The Merino breed of sheep produces the finest quality wool, The species evolved centuries back and was known to the Phoenicians, who traded in fleeces, and the Greeks, who made it widespread in the Mediterranean area. Merino sheep were introduced into Spain by the Moors in the 8th century. It was a hand over gloves perfect fit for the environment, and the local people cherished the animals. The wool from the sheep attracted the attention of the Spanish aristocracy. As the sheep represented perennial income, the Spanish Royals took possession of all the flocks and made it unlawful for the sheep to be sold. Between the fourteenth century, King Alfonso of Spain initiated the first laws for the animals and by end of the 18th century, any attempt to export sheep faced the death penalty.
Christopher Columbus on his second voyage for the Indies in 1493, took a cargo of precious Merino fleeces for trading. Pairs of Merino sheep came to be known as the “gift of kings” and were used to seal alliances and agreements in Europe. The Saxons were the first to rear the sheep intensively and develop different breeds, with the aim of improving the wool quality. The breed became more widespread internationally once there were no such set of draconian laws. In 1773, on occasion of his second voyage to New [...]
Pocket Squares Historical Treatise:
The origin of the pocket square was first noted in Antiquity, used as a white linen handkerchief by the Greeks and Egyptians. In the 14th century, The French noblemen would use it to mask odors…tsk tsk :). The widespread acceptance of the pocket square happened in Western Europe in 18th century.
The initial placement of pocket square was actually in trouser pocket but that changed as 2 piece suits became the norm in 19th century. Come the 20th century, pocket squares cemented their place as a bona fide fashion accessory, embellishing the custom suit with contrasting colors and designs. Pocket squares are making a comeback with the return of Dandy styling but with a modern, offbeat contemporary image. Pocket squares now have evolved into a wealth of fabrics, colors, patterns choices made of silk, linen cotton or wool to provide striking contrast options in augmenting your custom suit.
Some tips on how to wear pocket squares?
1. With a light-coloured suit, choose dark shade or bright colors and conversely, with a dark suit, a light-colored pocket square will provide a good contrast. 2. Be bold, be creative and have fun with fabrics, folds and colors! 3. Never wear a matching tie and pocket square
Write to us on how you wear your pocket square
You have three options when you are buying a suit, i.e. you can choose an off the rack suit, a made to measure suit or a bespoke suit. And of course, price will be an important plan in influencing your decision.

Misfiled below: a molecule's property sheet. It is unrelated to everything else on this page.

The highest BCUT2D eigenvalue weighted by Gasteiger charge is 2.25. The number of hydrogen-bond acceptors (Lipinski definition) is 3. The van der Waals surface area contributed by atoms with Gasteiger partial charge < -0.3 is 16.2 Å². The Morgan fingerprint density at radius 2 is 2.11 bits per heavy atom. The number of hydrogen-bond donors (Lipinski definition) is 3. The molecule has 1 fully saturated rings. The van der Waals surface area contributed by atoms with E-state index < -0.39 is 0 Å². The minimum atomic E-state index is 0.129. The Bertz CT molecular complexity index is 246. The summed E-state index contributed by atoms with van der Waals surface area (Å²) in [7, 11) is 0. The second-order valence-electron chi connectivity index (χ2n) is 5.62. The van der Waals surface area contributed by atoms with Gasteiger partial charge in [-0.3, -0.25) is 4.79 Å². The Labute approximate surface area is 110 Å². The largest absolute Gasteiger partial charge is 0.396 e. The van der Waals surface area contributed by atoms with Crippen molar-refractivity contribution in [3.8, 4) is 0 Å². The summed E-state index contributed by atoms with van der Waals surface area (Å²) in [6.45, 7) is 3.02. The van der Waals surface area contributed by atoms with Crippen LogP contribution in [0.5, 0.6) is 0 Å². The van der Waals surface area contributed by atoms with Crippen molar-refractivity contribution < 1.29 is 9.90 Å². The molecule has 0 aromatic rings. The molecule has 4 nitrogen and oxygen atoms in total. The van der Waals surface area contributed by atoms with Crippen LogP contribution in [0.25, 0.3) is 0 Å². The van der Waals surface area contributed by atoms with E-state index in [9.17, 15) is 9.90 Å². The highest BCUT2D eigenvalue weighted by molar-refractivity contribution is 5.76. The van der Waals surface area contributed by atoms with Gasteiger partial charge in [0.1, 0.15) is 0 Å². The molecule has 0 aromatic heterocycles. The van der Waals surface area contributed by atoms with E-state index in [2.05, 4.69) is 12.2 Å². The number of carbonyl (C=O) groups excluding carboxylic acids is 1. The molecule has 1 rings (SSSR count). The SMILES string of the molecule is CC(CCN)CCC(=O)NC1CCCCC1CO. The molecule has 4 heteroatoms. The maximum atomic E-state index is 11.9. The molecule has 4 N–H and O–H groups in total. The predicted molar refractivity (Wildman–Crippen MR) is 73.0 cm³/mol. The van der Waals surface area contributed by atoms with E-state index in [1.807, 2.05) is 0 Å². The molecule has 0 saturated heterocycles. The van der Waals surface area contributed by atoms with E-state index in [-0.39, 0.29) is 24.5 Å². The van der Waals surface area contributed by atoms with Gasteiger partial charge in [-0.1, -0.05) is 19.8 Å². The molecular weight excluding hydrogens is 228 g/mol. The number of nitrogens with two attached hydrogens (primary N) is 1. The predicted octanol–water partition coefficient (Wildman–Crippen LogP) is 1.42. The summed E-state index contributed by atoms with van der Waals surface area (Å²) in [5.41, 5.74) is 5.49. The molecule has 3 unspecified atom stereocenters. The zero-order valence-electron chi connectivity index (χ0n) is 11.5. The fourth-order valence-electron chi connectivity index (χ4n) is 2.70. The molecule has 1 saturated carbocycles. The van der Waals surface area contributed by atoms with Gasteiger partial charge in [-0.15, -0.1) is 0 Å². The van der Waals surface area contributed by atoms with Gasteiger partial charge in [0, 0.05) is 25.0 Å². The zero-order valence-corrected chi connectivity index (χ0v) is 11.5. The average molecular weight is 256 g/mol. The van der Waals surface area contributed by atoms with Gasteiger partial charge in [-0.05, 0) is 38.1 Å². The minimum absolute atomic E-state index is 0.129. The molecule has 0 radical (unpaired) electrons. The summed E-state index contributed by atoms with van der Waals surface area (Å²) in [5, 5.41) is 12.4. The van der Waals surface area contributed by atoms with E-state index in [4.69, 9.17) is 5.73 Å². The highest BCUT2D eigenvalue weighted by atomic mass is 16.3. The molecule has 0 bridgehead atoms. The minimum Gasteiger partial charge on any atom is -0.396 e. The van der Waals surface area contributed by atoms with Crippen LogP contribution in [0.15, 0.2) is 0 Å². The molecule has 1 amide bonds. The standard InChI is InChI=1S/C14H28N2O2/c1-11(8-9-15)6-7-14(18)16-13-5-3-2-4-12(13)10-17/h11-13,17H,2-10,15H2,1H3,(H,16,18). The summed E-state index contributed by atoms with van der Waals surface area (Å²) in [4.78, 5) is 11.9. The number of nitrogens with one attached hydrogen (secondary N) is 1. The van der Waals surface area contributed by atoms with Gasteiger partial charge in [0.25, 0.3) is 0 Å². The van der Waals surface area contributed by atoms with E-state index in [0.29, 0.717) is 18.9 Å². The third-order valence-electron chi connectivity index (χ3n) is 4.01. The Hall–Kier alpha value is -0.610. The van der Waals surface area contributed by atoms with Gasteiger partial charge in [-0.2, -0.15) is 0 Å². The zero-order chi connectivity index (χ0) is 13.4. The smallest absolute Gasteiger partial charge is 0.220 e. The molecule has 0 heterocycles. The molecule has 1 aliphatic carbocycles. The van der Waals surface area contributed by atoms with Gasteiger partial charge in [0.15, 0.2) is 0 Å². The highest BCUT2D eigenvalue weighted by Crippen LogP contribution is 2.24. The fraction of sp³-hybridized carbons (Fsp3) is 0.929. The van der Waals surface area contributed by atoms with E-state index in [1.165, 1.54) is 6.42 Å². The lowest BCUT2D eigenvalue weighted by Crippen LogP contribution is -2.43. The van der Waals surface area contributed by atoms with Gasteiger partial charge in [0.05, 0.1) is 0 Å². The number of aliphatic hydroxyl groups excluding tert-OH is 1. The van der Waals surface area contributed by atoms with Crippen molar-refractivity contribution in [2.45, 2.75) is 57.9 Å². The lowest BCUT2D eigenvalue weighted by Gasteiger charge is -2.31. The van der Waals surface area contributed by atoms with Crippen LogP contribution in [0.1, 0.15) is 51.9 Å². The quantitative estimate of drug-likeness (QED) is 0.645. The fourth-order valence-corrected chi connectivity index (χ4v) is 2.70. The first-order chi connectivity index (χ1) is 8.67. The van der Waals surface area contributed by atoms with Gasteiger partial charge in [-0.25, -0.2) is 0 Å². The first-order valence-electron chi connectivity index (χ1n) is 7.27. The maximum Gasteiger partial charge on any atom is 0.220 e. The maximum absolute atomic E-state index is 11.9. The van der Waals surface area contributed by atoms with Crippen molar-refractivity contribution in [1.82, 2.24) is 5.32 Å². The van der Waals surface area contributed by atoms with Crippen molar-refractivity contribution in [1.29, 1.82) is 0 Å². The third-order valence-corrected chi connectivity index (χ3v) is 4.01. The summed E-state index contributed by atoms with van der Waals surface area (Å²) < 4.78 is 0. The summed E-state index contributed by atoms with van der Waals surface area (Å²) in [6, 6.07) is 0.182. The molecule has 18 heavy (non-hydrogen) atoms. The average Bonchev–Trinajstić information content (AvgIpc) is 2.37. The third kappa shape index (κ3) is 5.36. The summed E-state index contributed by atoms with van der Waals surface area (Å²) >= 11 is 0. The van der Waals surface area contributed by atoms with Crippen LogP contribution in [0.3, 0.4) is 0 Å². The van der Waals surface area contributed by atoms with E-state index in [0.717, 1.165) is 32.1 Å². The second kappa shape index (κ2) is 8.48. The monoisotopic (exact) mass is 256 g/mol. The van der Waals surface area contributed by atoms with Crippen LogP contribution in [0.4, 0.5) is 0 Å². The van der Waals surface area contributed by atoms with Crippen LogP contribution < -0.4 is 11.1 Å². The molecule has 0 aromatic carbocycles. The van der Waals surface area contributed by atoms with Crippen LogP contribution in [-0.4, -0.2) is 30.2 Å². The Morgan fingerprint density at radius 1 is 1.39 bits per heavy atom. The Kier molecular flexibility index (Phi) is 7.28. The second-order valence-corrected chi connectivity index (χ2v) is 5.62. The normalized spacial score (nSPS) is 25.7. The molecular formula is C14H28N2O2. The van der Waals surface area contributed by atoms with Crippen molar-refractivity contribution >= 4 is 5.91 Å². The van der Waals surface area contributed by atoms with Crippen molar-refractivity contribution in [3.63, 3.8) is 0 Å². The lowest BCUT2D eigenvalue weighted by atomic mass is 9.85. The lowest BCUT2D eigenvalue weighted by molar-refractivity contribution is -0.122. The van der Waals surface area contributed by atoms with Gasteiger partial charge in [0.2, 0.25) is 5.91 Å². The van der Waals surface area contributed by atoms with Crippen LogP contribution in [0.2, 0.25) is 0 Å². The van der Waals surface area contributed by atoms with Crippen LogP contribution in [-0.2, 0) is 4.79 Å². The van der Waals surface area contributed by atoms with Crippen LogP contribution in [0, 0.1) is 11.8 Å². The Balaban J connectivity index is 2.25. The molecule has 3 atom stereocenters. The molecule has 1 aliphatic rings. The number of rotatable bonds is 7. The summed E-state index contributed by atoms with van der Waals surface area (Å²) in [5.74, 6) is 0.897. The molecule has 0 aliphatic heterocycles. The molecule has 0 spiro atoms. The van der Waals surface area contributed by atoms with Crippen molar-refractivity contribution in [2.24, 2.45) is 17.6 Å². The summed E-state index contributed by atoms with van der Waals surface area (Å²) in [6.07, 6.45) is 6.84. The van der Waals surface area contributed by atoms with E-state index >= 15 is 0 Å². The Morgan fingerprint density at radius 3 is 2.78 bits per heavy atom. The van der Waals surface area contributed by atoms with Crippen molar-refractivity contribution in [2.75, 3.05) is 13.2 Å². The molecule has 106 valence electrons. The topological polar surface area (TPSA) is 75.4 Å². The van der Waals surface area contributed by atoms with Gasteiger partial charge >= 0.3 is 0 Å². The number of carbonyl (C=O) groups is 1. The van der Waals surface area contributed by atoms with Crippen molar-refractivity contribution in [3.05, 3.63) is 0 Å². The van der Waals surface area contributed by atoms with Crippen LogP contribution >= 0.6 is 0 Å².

Let’s go through major differences between these 3 options to give you a perspective on best possible choice which aligns with your budget
Off the rack suit
This is a suit most of us buy because of its price and accessibility. The price will vary between branded and non-branded versions and the quality of materials used. These suits are predetermined in size and style to fit most men but not all, and are made by machines. Majority off the rack suits inner lining is fused with heat or glued, and in this case will lack support and structure. You can alter an off the rack suit specially sleeves and length to make them come close to your body measurements.
Made to measure suit
Made to measure suits can have carried levels of personalization and vary from tailor to tailor. One key difference between made to measure suit and bespoke suit is lack of fabric options used in suit production. While made to measure suit is usually made by hand, it can also be machine made and usually the Fabrics are of lesser quality than in bespoke suits, but better than off the rack suits. Made to measure suits fit better than off the rack suits since they are made to your [...]
Follow these basic care instructions to preserve your custom suit’s longevity. A bespoke custom suit should last you decades
Avoid general wear and tear
Brush your custom suit pockets, lapels and collars frequently to remove dirt.
A rule of thumb for Stains - blot immediately, do not rub.
Any creased garment like a suit will recover well in a humid environment of dampness and warmth. Your bathroom is ideal or vaporize lightly with water.
Allow your custom suit to rest. As a rule of thumb, wearing same suit or shoes for two days in succession can cause damage to fibers.
Always hang your jacket on an appropriate hanger that supports the shoulders to allow the beautiful drape to last decades